Supreme Court of Canada
... in Lewis v. The Queen, 1979 CanLII 19 (SCC),  2 S.C.R. 821, at p. 831, “the mental element, the [fault element] with which the court is concerned, relates to ‘intent’, i.e. the exercise of a free will to use particular means to produce a particular result, rather than with ‘motive’, i.e. that which precedes and induces the exercise of the will”.
R. c. McRae |
2013 CarswellQue 11604 (S.C.C.) at para. 36 |
Per Cromwell, Karakatsanis JJ. (LeBel, Fish, Abella, Moldaver, Wagner JJ. concurring)
There is no indication that the purpose of the Canadian Human Rights Act [S.C. 1976-77, c. 33] is to assign or to punish moral blameworthiness. No doubt, some people who discriminate do so out of wilful ignorance or animus. Many of the first anti-discrimination statutes focused solely upon the behaviour of such individuals, requiring proof of “intent” to discriminate before imposing any sanctions ... There were two major difficulties with this approach. One semantic problem was a continuing confusion of the notions of “intent” and “malice”. The word “intent” was deprived of its meaning in common parlance and was used as a surrogate for “malice”. “Intent” was not the simple willing of a consequence, but rather the desiring of harm.
This imputed meaning was coherent in the context of a statute designed to punish moral blameworthiness. However, as the second problem with a fault-based approach was revealed — that moral blame was too limited a concept to deal effectively with the problem of discrimination — an attempt was made by Legislatures and Courts to cleanse the word “intent” of its moral component. The emphasis upon formal causality was restored and the intent required to prove discrimination became the intent to cause a discriminatory result ... The difficulty with this development was that “intent” had become so encrusted with the moral overtones of “malice” that it was often difficult to separate the two concepts. Moreover, the imputation of a requirement of “intent”, even if unrelated to moral fault, failed to respond adequately to the many instances where the effect of policies and practices is discriminatory even if that effect is unintended and unforeseen. The stated purpose of human rights legislation ... was not fully implemented.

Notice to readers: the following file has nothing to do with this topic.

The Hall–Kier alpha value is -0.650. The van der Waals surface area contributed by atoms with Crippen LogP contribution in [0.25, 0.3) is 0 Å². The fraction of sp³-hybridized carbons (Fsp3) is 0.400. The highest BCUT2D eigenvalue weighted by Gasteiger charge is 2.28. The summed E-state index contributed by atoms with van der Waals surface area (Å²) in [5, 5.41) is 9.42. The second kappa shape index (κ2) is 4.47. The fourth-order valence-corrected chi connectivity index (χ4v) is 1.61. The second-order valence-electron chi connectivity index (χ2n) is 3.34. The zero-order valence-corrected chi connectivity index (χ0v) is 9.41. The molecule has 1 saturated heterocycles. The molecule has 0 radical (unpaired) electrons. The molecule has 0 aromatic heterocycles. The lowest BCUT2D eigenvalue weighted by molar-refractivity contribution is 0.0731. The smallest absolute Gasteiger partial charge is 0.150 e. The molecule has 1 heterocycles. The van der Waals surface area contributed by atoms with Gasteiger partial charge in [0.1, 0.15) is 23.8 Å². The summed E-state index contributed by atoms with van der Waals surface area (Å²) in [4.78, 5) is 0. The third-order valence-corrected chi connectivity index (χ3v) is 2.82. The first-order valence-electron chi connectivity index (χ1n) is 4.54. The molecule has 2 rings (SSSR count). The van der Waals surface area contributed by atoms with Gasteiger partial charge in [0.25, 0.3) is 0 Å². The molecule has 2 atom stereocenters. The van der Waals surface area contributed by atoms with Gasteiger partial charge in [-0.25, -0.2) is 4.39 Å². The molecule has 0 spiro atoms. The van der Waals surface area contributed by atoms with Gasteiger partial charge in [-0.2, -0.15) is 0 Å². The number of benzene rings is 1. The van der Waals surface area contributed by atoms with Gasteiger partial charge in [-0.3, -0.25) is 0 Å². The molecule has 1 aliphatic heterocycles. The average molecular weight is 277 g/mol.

Canadian National Railway v. Canada (Human Rights Commission) |
1987 CarswellNat 905 (S.C.C.) at para. 28, 29 |
It is a rule of law, that the construction of deeds ought to be favourable, and as near to the apparent intent of the parties as possibly may be, and as the law will permit. Parkhurst v. Smith(Willes' R. 332). In Roe v. Tranmer(2 Wils. 78), Willes, C.J., says:
The Judges have been astuti to carry the intent of the parties into execution, and to give the most liberal and benign construction to deeds; ut res magis valeat quam pereat. By the word ‘intent,’ is not meant the intent of the parties to pass the land by this or that particular kind of deed, or by any particular mode or form of conveyance, but an intent that the land should pass, at all events, one way or another.
Wortman v. Ayles |
1867 CarswellNB 21 (N.B. S.C.) at para. 8 |
This doctrine [the doctrine of pressure] was one of very long standing, and, shortly stated, meant that where the moving cause inducing the debtor to make conveyance was some pressure, force, demand, or request coming from the creditor, the word “intent” being deemed to mean “motive,” there could be no “intent” to defeat or delay creditors or prefer one to another because the “motive” or “intent” was shewn to be the satisfying of the demand or the getting rid of the pressure. The doctrine even in this form had been settled for years ...
Ross Brothers Ltd. v. Pearson |
1905 CarswellNWT 35 (N.W.T. S.C. en banc) at para. 16 |
There is a line of reasoning, developed in R. v. Hibbert,  2 S.C.R. 973 (S.C.C.), that a person who acts with knowledge of the likely consequences of his or her actions can be said to intend those consequences. That decision engaged a debate as to whether there is a difference between knowledge/intent and purpose/intent. The former meaning of intent holds that if a person does something that they know will lead to something else happening, they intend that other thing to happen. The latter meaning of intent holds that, in order to find that the person intends the other thing to happen, that must be his or her purpose in undertaking the original act.
R. v. S. (J.) |
2008 CarswellOnt 6311 (Ont. S.C.J.) at para. 23 |
... “intent” and “plan” do not necessarily imply “agree”.
Rodaro v. Royal Bank |
2000 CarswellOnt 281 (Ont. S.C.J.) at para. 170 |